Nearly one year later, the state of Washington has announced its first allocation of that funding, through the Washington Department of Ecology, distributing $13.3 million among six transit agencies purchasing 50 zero-emission electric buses. The department has also begun steps toward putting some of the settlement money into electric school buses.
Washington state received $112.7 million from the federal settlement, the sixth-largest portion of all states.
In December, the Department of Ecology granted $9.4 million of the $28.4 million it received in a separate state settlement with VW to transit agencies purchasing an additional 19 electric buses.
“Volkswagen settlement funds represent a critical opportunity for states to accelerate the transition to zero-emission vehicles. Washington is taking a big step in the right direction here, and we hope other states — some of which are still spending on dirty diesel buses — will take heed,” says the National Resources Defense Council’s Luke Tonachel, who directs its Clean Vehicles and Fuels Group. Washington is devoting 45% of its settlement share to electrifying buses and trucks.
According to Mike Boyer, Ecology’s manager of diesel programs, there are about 3,450 transit buses in Washington state, many of which still run on diesel fuel.
“Big diesel engines are some of the largest sources of air pollution and greenhouse gases in our state, and investing in zero-emission alternatives is essential for improving air quality and protecting Washington communities,” Maia Bellon, the director of Ecology, says in a press release.
Ecology gave funds to transit agencies that submitted applications, with emphasis on areas most impacted by diesel pollution. All but one transit system that applied — Wenatchee’s Link Transit — received funds, with King County Metro receiving about half of the total funding, for 23 electric buses — more than twice as many nontrolley buses as it has now. The county has the largest number of people significantly impacted by diesel pollution, Boyer says.
“We have a map of all the areas exposed to diesel pollution in the state, and certainly you look at Seattle and some of the other really dense parts of King County and those are at the top of the list,” says Andrew Wineke, a public information officer at Ecology.
Each transit agency is a long way from actually shuttling battery-powered buses down their respective urban corridors, however. Ecology is giving each agency up to two years to find additional funding required to pay for the new buses. Metro’s Jeff Switzer says the agency expects to put its buses in service starting in 2021.
“An electric bus is a great substitute for a diesel bus, but they're not exactly the same,” Wineke says. “Everybody wants to get the buses on the road, but there will be some flexibility. ... These are big investments and nobody wants to mess it up.”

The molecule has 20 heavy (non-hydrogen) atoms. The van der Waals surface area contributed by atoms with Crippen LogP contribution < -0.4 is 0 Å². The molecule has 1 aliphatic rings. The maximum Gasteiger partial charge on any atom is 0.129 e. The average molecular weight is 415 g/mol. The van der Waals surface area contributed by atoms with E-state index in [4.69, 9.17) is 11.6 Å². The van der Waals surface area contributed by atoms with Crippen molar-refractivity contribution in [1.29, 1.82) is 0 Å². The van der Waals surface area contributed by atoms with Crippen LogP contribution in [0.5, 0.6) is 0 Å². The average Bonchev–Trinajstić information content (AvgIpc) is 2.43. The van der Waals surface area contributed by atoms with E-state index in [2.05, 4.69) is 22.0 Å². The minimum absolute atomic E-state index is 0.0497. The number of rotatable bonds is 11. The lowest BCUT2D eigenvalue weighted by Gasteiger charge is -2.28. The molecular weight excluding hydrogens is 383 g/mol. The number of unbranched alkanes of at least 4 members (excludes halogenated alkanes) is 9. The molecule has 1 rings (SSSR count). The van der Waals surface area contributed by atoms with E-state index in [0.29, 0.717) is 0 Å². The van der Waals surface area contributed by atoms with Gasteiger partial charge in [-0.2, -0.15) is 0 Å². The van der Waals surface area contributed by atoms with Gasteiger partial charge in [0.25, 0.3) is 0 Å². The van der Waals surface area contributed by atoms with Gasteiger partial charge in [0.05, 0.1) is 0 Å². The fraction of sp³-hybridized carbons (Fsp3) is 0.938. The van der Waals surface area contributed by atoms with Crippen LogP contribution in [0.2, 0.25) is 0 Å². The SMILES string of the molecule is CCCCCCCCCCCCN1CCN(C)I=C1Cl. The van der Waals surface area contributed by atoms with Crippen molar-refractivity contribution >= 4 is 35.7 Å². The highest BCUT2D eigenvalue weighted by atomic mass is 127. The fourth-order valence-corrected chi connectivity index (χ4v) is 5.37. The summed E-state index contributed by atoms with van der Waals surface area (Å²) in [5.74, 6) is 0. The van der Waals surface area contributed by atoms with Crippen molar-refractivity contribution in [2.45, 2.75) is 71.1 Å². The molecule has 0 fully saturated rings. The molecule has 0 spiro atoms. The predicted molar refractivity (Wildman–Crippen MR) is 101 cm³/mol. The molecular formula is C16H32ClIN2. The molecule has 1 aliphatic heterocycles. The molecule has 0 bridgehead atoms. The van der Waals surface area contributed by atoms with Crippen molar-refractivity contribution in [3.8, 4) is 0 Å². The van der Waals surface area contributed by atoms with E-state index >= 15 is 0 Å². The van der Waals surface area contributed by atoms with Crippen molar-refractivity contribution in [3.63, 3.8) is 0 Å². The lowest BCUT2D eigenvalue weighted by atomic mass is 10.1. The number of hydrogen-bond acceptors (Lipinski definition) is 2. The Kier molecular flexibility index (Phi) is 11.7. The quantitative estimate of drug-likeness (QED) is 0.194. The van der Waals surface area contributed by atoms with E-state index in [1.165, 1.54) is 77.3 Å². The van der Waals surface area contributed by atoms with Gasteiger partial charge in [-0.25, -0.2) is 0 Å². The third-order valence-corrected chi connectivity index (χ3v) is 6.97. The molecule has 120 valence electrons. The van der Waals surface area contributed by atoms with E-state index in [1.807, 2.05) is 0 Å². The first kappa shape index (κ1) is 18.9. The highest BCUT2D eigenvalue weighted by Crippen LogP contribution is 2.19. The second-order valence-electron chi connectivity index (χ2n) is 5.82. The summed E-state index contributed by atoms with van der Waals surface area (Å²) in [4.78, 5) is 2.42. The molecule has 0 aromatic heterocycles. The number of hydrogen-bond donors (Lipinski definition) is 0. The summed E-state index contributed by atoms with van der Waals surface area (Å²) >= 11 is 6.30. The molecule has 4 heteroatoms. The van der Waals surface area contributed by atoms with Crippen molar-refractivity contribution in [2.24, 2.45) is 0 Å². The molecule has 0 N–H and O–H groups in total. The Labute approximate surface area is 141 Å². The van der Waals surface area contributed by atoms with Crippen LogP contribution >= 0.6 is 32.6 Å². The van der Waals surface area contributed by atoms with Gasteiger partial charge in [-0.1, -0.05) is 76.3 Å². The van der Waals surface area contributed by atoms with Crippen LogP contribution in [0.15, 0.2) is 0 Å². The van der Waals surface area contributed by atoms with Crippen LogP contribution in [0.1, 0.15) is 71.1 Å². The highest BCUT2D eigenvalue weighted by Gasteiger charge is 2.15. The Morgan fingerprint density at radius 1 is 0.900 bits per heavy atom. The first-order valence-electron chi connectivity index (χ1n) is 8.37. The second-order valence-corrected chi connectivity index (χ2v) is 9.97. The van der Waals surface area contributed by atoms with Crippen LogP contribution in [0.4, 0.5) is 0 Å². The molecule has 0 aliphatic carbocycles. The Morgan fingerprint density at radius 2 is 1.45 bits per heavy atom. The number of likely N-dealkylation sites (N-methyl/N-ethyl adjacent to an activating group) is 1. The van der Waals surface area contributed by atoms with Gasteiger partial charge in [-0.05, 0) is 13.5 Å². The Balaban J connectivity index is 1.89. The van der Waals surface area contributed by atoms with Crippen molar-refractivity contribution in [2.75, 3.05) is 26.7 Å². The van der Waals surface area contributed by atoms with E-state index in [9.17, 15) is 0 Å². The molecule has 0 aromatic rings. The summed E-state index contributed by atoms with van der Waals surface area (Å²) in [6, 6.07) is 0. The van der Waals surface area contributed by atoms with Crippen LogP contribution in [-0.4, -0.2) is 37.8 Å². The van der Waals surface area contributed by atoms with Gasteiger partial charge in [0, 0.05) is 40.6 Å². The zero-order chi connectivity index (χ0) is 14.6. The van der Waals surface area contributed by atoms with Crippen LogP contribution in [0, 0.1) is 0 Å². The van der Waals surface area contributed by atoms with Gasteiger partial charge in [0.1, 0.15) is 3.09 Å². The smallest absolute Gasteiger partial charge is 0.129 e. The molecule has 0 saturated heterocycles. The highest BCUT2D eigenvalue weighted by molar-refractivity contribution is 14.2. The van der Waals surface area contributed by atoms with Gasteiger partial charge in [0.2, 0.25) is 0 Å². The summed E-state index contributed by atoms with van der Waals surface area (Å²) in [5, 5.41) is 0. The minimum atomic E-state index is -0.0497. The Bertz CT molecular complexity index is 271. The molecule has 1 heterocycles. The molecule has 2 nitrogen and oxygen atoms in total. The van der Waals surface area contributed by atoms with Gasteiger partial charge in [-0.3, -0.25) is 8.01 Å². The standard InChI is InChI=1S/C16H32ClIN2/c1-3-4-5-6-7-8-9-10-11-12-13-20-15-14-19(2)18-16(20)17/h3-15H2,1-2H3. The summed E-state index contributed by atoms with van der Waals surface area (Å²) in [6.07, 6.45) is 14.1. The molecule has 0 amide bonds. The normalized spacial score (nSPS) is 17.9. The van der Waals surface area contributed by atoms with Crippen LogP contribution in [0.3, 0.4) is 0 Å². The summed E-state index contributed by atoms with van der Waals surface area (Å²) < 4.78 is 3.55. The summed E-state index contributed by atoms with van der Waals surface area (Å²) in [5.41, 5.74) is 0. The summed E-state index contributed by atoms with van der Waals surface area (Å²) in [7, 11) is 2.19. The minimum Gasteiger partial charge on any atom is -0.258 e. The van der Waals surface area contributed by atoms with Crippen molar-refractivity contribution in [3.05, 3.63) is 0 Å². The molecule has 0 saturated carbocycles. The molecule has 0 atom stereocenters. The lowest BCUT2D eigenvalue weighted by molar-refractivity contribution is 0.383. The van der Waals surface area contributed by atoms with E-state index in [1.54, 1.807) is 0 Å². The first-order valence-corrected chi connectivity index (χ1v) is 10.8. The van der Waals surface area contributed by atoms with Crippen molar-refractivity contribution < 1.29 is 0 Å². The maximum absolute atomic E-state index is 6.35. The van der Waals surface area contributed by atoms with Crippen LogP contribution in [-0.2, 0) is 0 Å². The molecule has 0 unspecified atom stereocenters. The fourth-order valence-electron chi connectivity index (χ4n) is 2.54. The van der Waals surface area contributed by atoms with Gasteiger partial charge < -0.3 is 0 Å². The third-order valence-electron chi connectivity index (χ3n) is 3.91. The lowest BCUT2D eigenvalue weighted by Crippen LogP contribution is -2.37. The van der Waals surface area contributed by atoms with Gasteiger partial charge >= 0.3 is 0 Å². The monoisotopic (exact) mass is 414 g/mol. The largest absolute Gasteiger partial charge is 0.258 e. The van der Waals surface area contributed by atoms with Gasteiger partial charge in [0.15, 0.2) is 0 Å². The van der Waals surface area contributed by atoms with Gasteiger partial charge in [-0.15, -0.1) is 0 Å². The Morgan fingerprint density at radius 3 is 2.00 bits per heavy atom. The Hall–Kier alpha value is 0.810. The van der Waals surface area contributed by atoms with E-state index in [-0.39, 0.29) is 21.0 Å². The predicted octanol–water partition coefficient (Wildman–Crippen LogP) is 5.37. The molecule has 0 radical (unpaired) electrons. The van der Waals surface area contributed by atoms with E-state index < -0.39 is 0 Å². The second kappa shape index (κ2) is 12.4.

Electric buses consistently cost more than diesel buses, though costs are falling with increased interest and technology. Ecology’s funding, which provides up to $300,000 per bus, is meant to help cover the difference of replacing aged diesel vehicles with electric ones, rather than continuing the cycle with diesel.
Ecology claims making that trade would result in the emission of 68,000 fewer tons of carbon dioxide, tied to global warming, and 70 fewer tons of nitrogen oxide, which has both health and environmental effects. According to the Puget Sound Clean Air Agency, outdoor air pollution causes an estimated 1,100 deaths within the state each year.
“A lot of transit agencies already have plans or commitments toward zero emissions … and they might have one or two buses — a bunch of transit districts have that,” says Wineke. “We're helping them get past the pilot stage … so we can start to look at, how do you go about electrifying an entire fleet?”
King County leads the field with Metro’s fleet of 11 battery-powered buses. These 40-foot Proterra-brand buses (a popular choice, Wineke says) operate on routes 226 and 241, which serve the Eastside. Metro’s Jeff Switzer says these buses currently cost $975,000 each. New buses “would operate out of the South Base area and serve routes originating from that location,” he says, although the specific routes are yet to be determined.
It’s unclear whether Ecology will support more transit electric buses through future application rounds via the settlement fund, Wineke says. The department is planning to allocate money toward airport utility vehicles, trains, charging stations and ferries, which have the largest diesel engines of any vehicle in the state. “We're trying to learn as we go. That's why we're not just trying to put all $112 million on the table at once,” Wineke says.
While the department this week is also unveiling the state’s first electric school bus (not funded through the VW settlement), Wineke says Ecology would like to use some of the settlement funds for more school buses.
“We're absolutely looking at that,” he says. “We put out a request for interest to school districts, and got lots of interest across the state.” He added that there could be a whole round of grants for electric school buses.
Ecology wasn’t able to cover all of the money that agencies sought. “There's definitely more appetite out there than we have funding [for], but this was a serious, literal down payment on switching our transit systems to zero emissions,” Wineke says.
Meanwhile, agencies like Metro are pursuing more vehicles through additional grant funding. Using other money, including grants from Ecology and the Federal Transit Administration, King County is “intending to order 120 buses in 2020 to be received starting 2021," Switzer says.
This article was updated on June 18 to clarify the timeline of the emissions scandal.